(Last Updated On: September 8, 2016)

If your big brother is anything like mine, you’d want to stop him at all costs too. Well, Senji can’t help you with your crappy, good-for-nothing brother. But it can help you with Big Brother. You know, the one with capital B’s.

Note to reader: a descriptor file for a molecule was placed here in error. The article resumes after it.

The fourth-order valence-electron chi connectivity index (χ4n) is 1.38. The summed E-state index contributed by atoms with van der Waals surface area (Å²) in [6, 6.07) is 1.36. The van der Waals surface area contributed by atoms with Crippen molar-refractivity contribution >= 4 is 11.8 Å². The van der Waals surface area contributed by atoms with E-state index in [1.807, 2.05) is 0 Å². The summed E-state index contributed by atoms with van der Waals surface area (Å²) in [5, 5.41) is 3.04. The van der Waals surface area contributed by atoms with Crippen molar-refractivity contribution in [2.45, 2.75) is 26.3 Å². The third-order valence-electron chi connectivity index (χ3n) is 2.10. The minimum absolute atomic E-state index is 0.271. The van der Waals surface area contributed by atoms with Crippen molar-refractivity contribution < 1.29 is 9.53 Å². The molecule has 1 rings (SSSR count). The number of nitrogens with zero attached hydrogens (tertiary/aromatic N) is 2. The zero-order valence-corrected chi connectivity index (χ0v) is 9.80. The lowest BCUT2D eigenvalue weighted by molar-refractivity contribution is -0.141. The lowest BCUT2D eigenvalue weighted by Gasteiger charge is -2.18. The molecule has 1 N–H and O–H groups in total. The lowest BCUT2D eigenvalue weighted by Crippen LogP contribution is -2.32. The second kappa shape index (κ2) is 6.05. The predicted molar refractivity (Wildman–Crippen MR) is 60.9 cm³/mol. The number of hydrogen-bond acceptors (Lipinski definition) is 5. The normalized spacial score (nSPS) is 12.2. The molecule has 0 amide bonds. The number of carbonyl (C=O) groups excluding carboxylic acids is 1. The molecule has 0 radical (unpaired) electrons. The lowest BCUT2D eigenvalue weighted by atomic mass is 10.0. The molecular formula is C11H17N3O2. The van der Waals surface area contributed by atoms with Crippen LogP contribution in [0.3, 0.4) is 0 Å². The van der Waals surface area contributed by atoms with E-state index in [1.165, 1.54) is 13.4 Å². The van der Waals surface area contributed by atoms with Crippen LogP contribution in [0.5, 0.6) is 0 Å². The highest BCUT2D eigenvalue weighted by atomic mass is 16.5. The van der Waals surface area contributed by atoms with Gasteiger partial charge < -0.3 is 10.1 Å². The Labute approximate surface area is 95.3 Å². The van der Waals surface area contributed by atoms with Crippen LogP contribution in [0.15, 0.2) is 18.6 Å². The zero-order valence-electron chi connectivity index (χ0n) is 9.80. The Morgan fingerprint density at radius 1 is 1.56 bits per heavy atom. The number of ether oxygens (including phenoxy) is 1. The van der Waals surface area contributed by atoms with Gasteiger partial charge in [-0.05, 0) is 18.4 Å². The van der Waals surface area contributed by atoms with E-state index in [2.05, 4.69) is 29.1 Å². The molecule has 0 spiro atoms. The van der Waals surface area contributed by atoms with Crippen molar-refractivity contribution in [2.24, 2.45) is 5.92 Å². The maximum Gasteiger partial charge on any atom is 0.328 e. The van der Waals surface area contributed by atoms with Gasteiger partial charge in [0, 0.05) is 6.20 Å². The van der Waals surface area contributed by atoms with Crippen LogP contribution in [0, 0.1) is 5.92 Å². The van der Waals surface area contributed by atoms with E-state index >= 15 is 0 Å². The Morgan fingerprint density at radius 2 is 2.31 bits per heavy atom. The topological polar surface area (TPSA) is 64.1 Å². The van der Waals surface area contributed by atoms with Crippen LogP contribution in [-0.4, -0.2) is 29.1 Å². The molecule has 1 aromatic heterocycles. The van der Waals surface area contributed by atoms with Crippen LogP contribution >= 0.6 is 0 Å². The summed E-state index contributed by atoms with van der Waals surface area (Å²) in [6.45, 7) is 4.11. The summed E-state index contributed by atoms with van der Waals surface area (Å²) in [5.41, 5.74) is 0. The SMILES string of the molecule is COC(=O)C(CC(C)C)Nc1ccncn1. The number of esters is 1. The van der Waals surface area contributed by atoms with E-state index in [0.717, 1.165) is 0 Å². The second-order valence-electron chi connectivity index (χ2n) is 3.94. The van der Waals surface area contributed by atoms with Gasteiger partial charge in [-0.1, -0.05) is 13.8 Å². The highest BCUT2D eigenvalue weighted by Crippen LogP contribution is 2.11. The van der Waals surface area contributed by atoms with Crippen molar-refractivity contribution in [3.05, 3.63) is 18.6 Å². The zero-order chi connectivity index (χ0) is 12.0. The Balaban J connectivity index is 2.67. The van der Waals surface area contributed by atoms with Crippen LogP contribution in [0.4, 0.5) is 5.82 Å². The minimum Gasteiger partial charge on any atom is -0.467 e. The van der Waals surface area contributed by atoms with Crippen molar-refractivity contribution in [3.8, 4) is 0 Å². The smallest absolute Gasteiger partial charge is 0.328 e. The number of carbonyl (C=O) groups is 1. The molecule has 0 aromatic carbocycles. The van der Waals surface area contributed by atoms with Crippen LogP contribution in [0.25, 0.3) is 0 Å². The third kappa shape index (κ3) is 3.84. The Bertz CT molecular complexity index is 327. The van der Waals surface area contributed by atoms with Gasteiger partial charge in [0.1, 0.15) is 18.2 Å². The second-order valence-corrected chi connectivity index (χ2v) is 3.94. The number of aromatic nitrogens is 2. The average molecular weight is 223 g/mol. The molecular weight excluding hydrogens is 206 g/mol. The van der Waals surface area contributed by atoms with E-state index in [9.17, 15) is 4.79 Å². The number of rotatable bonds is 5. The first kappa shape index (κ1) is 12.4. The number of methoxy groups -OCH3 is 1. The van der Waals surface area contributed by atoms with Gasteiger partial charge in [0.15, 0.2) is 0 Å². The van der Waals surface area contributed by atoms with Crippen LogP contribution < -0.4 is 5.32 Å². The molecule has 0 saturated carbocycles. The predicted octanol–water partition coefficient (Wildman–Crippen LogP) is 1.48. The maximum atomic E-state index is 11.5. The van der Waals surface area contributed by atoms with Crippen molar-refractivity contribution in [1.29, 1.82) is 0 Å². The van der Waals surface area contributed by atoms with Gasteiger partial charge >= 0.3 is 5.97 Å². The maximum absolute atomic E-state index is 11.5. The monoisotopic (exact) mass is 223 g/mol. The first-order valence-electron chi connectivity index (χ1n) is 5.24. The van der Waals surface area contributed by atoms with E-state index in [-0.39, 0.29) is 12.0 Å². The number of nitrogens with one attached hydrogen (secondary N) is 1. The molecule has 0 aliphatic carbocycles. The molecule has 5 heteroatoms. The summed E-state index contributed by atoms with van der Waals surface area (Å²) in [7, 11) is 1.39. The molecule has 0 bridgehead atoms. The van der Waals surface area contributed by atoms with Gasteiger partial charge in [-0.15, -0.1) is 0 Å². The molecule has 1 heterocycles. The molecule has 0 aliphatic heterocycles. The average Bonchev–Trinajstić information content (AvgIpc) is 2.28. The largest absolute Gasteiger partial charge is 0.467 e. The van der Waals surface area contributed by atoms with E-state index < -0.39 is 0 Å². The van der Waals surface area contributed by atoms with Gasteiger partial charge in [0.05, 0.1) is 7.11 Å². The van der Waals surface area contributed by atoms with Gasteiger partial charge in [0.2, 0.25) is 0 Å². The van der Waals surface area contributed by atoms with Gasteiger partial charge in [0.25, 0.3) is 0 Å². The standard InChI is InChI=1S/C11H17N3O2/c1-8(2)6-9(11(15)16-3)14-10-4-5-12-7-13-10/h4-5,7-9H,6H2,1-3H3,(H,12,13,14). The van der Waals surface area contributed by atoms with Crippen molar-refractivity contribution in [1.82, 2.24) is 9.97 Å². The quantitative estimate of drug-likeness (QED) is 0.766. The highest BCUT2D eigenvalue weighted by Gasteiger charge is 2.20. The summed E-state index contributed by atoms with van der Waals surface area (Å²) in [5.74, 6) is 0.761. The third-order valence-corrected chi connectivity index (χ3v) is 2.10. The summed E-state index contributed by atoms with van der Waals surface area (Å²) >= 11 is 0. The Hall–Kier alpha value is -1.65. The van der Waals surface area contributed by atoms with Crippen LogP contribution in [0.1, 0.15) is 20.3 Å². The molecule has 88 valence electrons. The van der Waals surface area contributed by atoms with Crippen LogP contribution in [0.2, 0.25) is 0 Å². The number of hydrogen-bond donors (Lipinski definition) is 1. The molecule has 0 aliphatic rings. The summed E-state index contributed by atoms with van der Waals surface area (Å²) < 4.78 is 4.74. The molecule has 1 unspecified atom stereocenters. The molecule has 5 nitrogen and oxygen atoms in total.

Senji is an app that takes an interesting, innovative approach to security and privacy. Normally, when you upload information to the “cloud” (anyone else sick of the term yet?), you are trusting the encryption and practices, or lack thereof, of the provider of said cloud. You are trusting that they don’t snoop on your data (they do), or that they won’t turn over your information if the NSA so much as sneezes in their direction (they will). You’re also trusting that even if your information is encrypted, it’s not decrypted on certain servers once it arrives (it probably is). Now, there are some really good OTR (off the record) cloud storage providers out there where you can store your information with zero knowledge (SpiderOak comes to mind), but once again, you have to trust that they’re doing what they say they’re doing (personally, I do, but that’s mainly because the place isn’t run by my older brother).